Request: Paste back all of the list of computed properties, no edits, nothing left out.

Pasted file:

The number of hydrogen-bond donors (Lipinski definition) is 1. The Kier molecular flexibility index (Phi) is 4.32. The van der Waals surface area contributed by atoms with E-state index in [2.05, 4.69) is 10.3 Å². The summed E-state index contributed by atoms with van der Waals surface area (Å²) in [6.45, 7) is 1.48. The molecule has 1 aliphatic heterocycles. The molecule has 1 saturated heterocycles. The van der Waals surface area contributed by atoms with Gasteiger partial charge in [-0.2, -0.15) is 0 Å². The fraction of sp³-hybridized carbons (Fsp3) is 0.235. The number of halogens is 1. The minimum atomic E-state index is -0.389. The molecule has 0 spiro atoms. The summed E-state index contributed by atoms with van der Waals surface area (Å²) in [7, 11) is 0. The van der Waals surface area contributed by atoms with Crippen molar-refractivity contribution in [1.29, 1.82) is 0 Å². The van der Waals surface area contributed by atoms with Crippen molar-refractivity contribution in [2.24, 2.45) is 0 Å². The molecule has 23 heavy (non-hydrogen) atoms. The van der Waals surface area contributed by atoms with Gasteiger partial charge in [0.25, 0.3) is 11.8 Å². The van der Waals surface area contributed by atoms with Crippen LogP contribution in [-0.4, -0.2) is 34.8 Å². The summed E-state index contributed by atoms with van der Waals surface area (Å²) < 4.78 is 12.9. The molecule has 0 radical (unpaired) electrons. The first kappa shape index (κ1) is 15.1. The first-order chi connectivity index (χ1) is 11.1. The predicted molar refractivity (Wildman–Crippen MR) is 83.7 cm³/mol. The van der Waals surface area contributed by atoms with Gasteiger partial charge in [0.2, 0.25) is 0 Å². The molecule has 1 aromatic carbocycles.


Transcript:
The number of hydrogen-bond donors (Lipinski definition) is 1. The Kier molecular flexibility index (Phi) is 4.32. The van der Waals surface area contributed by atoms with E-state index in [2.05, 4.69) is 10.3 Å². The summed E-state index contributed by atoms with van der Waals surface area (Å²) in [6.45, 7) is 1.48. The molecule has 1 aliphatic heterocycles. The molecule has 1 saturated heterocycles. The van der Waals surface area contributed by atoms with Gasteiger partial charge in [-0.2, -0.15) is 0 Å². The fraction of sp³-hybridized carbons (Fsp3) is 0.235. The number of halogens is 1. The minimum atomic E-state index is -0.389. The molecule has 0 spiro atoms. The summed E-state index contributed by atoms with van der Waals surface area (Å²) in [7, 11) is 0. The van der Waals surface area contributed by atoms with Crippen molar-refractivity contribution in [1.29, 1.82) is 0 Å². The van der Waals surface area contributed by atoms with Crippen molar-refractivity contribution in [2.24, 2.45) is 0 Å². The molecule has 23 heavy (non-hydrogen) atoms. The van der Waals surface area contributed by atoms with Gasteiger partial charge in [0.25, 0.3) is 11.8 Å². The van der Waals surface area contributed by atoms with Crippen LogP contribution in [-0.4, -0.2) is 34.8 Å². The summed E-state index contributed by atoms with van der Waals surface area (Å²) < 4.78 is 12.9. The molecule has 0 radical (unpaired) electrons. The first kappa shape index (κ1) is 15.1. The first-order chi connectivity index (χ1) is 11.1. The predicted molar refractivity (Wildman–Crippen MR) is 83.7 cm³/mol. The van der Waals surface area contributed by atoms with Gasteiger partial charge in [0.2, 0.25) is 0 Å². The molecule has 1 aromatic carbocycles.